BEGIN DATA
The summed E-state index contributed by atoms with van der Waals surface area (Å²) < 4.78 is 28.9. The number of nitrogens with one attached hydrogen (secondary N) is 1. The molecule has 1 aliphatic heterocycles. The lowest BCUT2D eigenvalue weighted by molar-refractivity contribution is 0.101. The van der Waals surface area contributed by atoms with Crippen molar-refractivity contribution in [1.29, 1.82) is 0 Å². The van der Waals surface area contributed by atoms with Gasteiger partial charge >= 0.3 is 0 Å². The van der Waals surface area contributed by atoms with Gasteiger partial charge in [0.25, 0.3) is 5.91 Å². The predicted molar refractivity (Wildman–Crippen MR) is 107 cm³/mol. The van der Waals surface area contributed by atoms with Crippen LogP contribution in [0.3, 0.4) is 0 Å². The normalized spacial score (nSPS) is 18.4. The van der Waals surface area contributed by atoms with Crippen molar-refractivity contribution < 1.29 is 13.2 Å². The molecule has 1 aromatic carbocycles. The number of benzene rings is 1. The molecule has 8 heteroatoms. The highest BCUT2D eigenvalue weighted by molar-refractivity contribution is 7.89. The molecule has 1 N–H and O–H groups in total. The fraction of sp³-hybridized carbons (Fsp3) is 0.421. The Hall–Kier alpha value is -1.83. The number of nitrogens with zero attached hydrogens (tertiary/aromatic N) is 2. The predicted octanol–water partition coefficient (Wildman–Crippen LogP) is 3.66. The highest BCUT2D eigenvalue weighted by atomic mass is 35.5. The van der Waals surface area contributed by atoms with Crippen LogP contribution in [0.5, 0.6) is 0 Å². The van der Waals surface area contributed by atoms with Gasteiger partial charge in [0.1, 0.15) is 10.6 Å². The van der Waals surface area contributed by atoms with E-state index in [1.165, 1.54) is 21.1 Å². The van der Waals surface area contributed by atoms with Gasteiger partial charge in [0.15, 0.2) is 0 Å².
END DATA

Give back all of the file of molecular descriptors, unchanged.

The summed E-state index contributed by atoms with van der Waals surface area (Å²) < 4.78 is 28.9. The number of nitrogens with one attached hydrogen (secondary N) is 1. The molecule has 1 aliphatic heterocycles. The lowest BCUT2D eigenvalue weighted by molar-refractivity contribution is 0.101. The van der Waals surface area contributed by atoms with Crippen molar-refractivity contribution in [1.29, 1.82) is 0 Å². The van der Waals surface area contributed by atoms with Gasteiger partial charge >= 0.3 is 0 Å². The van der Waals surface area contributed by atoms with Gasteiger partial charge in [0.25, 0.3) is 5.91 Å². The predicted molar refractivity (Wildman–Crippen MR) is 107 cm³/mol. The van der Waals surface area contributed by atoms with Crippen LogP contribution in [0.3, 0.4) is 0 Å². The normalized spacial score (nSPS) is 18.4. The van der Waals surface area contributed by atoms with Crippen molar-refractivity contribution < 1.29 is 13.2 Å². The molecule has 1 aromatic carbocycles. The number of benzene rings is 1. The molecule has 8 heteroatoms. The highest BCUT2D eigenvalue weighted by molar-refractivity contribution is 7.89. The molecule has 1 N–H and O–H groups in total. The fraction of sp³-hybridized carbons (Fsp3) is 0.421. The Hall–Kier alpha value is -1.83. The number of nitrogens with zero attached hydrogens (tertiary/aromatic N) is 2. The predicted octanol–water partition coefficient (Wildman–Crippen LogP) is 3.66. The highest BCUT2D eigenvalue weighted by atomic mass is 35.5. The van der Waals surface area contributed by atoms with Crippen LogP contribution in [0.5, 0.6) is 0 Å². The van der Waals surface area contributed by atoms with Gasteiger partial charge in [0.1, 0.15) is 10.6 Å². The van der Waals surface area contributed by atoms with E-state index in [1.165, 1.54) is 21.1 Å². The van der Waals surface area contributed by atoms with Gasteiger partial charge in [0.15, 0.2) is 0 Å².